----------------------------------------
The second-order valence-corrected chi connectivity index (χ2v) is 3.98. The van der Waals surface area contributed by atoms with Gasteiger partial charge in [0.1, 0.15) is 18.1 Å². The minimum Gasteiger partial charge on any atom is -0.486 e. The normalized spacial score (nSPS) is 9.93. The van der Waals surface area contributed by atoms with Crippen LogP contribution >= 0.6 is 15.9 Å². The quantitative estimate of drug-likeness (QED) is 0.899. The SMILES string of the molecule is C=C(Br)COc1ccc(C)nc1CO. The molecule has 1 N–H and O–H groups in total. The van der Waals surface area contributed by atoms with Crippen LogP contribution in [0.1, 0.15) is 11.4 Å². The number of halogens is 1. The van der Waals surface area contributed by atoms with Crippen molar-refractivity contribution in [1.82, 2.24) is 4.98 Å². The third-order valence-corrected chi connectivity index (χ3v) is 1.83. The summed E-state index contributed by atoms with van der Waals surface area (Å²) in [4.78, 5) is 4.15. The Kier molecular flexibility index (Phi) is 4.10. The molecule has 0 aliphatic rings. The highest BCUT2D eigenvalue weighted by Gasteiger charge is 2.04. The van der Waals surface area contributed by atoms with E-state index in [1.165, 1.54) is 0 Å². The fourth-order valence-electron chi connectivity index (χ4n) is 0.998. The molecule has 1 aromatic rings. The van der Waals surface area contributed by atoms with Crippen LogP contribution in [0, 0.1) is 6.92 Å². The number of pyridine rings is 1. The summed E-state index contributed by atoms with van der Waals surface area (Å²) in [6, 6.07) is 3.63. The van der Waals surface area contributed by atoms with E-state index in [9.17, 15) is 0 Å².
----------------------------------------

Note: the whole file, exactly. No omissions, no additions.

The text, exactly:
The second-order valence-corrected chi connectivity index (χ2v) is 3.98. The van der Waals surface area contributed by atoms with Gasteiger partial charge in [0.1, 0.15) is 18.1 Å². The minimum Gasteiger partial charge on any atom is -0.486 e. The normalized spacial score (nSPS) is 9.93. The van der Waals surface area contributed by atoms with Crippen LogP contribution >= 0.6 is 15.9 Å². The quantitative estimate of drug-likeness (QED) is 0.899. The SMILES string of the molecule is C=C(Br)COc1ccc(C)nc1CO. The molecule has 1 N–H and O–H groups in total. The van der Waals surface area contributed by atoms with Crippen LogP contribution in [0.1, 0.15) is 11.4 Å². The number of halogens is 1. The van der Waals surface area contributed by atoms with Crippen molar-refractivity contribution in [1.82, 2.24) is 4.98 Å². The third-order valence-corrected chi connectivity index (χ3v) is 1.83. The summed E-state index contributed by atoms with van der Waals surface area (Å²) in [4.78, 5) is 4.15. The Kier molecular flexibility index (Phi) is 4.10. The molecule has 0 aliphatic rings. The highest BCUT2D eigenvalue weighted by Gasteiger charge is 2.04. The van der Waals surface area contributed by atoms with E-state index in [1.165, 1.54) is 0 Å². The fourth-order valence-electron chi connectivity index (χ4n) is 0.998. The molecule has 1 aromatic rings. The van der Waals surface area contributed by atoms with Crippen LogP contribution in [0, 0.1) is 6.92 Å². The number of pyridine rings is 1. The summed E-state index contributed by atoms with van der Waals surface area (Å²) in [6, 6.07) is 3.63. The van der Waals surface area contributed by atoms with E-state index in [9.17, 15) is 0 Å².